We posit that having the availability of an option to share may incentivize women to compete, although most of the laboratory experiments prevent it by design. Our work demonstrates that the incentive structure critically affects what level of competitive performance is observed. The theoretical expectation that males are more competitive than females has produced laboratory tools fine-tuned to record a competitiveness trait as it gets expressed in males, but not necessarily in females, whose motivation to compete would get under-estimated when factors that matter to women are not included in the experiment. Most of the experimental literature focuses on winner-take-all contests, as they appear predominant in the economy. Our work suggests that under these remarkably exclusionary environments, women display a lower desire to compete, but, different incentive structures could be put in place to reduce such gaps. Our results demonstrate that women’s competitiveness gets expressed in different ways and reacts to different rewards. Furthermore, the classic winner-take-all environments commonly used may not even resemble real life competitive situations necessarily better than the modified design with the sharing option we advance here: CEOs compete for their companies’ shareholders (who are getting most of the benefits from the business’ success); prime ministers and politicians compete for the well-being of their constituencies and their countries. So many of the leadership positions in the economy would be better represented as competitions on behalf of a group. Experiments that include this component tend to find no gap in competitiveness. Still, we agree that many positions of power are gained mainly for exclusionary gains and, in these environments, women may indeed be turned off by the openly competitive nature and non-egalitarian distribution of the gains. It is in these work environments where we expect to see that a change of the incentives structure may encourage 25more women to enter and stay. Some companies (e.g. in Silicon Valley) are already starting to adopt compensation schemes based on teams’ performance rather than individual prizes. Such shifts may avoid distortions (by aligning personal incentives with the company’s goals) and, in addition, may encourage more women to compete. A lower female competitiveness has been found in many experiments around the world. Yet, the most recent cross-cultural studies and meta-analysis seem to suggest that such sex differences tend to be more pronounced in individualistic and gender-egalitarian societies rather than in more traditional societies at lower levels of economic development. Once greater availability of material and social resources removes the gender-neutral goal of subsistence, gender-specific ambitions and desires may emerge and more gender-equal access to resources may allow women and men to express preferences independently from each other (Giudice, 2015). Interestingly, gendered differences in preferences such as risk, patience, altruism, positive and negative reciprocity, and trust have also been found to be positively associated with economic development as well as societal gender equality (Falk & Hermle, 2018). If it is confirmed that sex preferences vary even more at higher levels of development, a change in labor market incentives structure appears even more appealing as option. The gender stereotype that women are less competitive or less economically driven is costly, both to individual women who may be under-placed and under-paid and to society at large, erroneously looking disproportionately to men for leadership (Eagly et al., 1992; Rudman & Glick, 1999). Our work demonstrates that equal-seeming incentives can be structured differently — by being socially-oriented — and women respond by increasing performance. This result has important policy implications, since understanding these differences is key for designing institutional mechanisms and contracts that promote the reduction of inequalities; for example by modifying individual bonuses to include resource to be allocated to team members for reaching communal goals, by integrating salaries with benefits for children (e.g. vouchers for education), by awarding top employees with decision power over a company’s charitable contributions, and by focusing on the positive effects of one’s work for a desired group or valuable cause. In conclusion, our study is at the intersection of economics, evolutionary psychology, anthropology, and biology and our findings may be of interest to a broad interdisciplinary scientific audience. Despite Darwin’s recognition of the importance of intra-sexual competition, the topic of female competitiveness has been largely ignored, until recently. Economists, looking for why women rarely reach top jobs, have accumulated a large body of experimental evidence pointing to women’s lower desire to compete; 26hence, the argument is that they self-select into less prominent and lower paying positions. Our experimental findings support the idea that women will compete as much as men once we substitute the winner-take-all incentives with a socially oriented option. Our work contributes a novel result to the much-debated topic of the gender wage gap, offering a different interpretation to the classic results, one for which the alleged gender differences in competitiveness cannot be appealed to.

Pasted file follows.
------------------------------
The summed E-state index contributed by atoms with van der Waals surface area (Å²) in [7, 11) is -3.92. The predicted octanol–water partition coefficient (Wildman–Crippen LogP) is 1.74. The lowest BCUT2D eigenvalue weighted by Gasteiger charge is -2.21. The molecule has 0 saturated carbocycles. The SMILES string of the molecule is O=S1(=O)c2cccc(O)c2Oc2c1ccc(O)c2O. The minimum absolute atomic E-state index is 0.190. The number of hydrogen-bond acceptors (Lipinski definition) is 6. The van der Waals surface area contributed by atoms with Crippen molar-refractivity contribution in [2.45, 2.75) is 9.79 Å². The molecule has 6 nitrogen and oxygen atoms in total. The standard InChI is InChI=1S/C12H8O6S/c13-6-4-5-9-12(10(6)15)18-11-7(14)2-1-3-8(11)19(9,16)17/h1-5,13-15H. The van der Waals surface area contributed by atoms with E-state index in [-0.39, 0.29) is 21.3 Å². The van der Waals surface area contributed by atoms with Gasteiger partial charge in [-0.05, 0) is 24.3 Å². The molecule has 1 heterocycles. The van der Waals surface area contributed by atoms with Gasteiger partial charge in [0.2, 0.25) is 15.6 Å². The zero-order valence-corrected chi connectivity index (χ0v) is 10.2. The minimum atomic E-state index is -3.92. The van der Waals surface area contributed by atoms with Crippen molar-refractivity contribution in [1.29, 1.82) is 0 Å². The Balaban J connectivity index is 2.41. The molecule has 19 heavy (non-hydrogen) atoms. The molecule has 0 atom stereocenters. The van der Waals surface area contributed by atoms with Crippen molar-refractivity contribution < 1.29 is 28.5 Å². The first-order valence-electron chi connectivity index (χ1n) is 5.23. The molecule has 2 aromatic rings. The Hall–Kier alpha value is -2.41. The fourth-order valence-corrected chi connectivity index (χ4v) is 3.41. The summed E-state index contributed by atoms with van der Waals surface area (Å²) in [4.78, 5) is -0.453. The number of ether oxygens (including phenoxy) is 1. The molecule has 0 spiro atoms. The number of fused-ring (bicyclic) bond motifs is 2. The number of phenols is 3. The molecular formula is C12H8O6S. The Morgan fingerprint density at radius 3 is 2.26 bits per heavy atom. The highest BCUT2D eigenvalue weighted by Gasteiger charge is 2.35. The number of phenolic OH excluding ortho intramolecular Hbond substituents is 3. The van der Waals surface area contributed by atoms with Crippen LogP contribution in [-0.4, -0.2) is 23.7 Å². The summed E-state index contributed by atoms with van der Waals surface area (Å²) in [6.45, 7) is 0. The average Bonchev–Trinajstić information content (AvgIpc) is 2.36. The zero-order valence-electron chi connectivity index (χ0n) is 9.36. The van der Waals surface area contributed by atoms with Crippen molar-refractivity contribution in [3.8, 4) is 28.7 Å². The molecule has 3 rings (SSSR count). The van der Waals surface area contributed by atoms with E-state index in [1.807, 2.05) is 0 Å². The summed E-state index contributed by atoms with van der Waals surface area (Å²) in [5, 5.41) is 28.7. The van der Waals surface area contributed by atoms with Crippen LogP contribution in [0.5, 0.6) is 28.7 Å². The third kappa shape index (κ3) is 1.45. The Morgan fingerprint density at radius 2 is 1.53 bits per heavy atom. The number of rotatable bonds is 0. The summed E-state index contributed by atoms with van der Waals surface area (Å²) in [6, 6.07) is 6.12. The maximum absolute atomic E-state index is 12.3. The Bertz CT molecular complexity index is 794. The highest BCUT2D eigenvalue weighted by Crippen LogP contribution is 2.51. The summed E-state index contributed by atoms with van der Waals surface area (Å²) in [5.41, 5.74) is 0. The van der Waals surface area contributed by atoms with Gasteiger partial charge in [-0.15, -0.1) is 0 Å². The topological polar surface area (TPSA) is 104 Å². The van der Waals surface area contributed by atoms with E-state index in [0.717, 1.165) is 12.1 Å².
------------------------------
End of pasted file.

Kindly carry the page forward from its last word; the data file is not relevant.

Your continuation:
No comments:

Post a Comment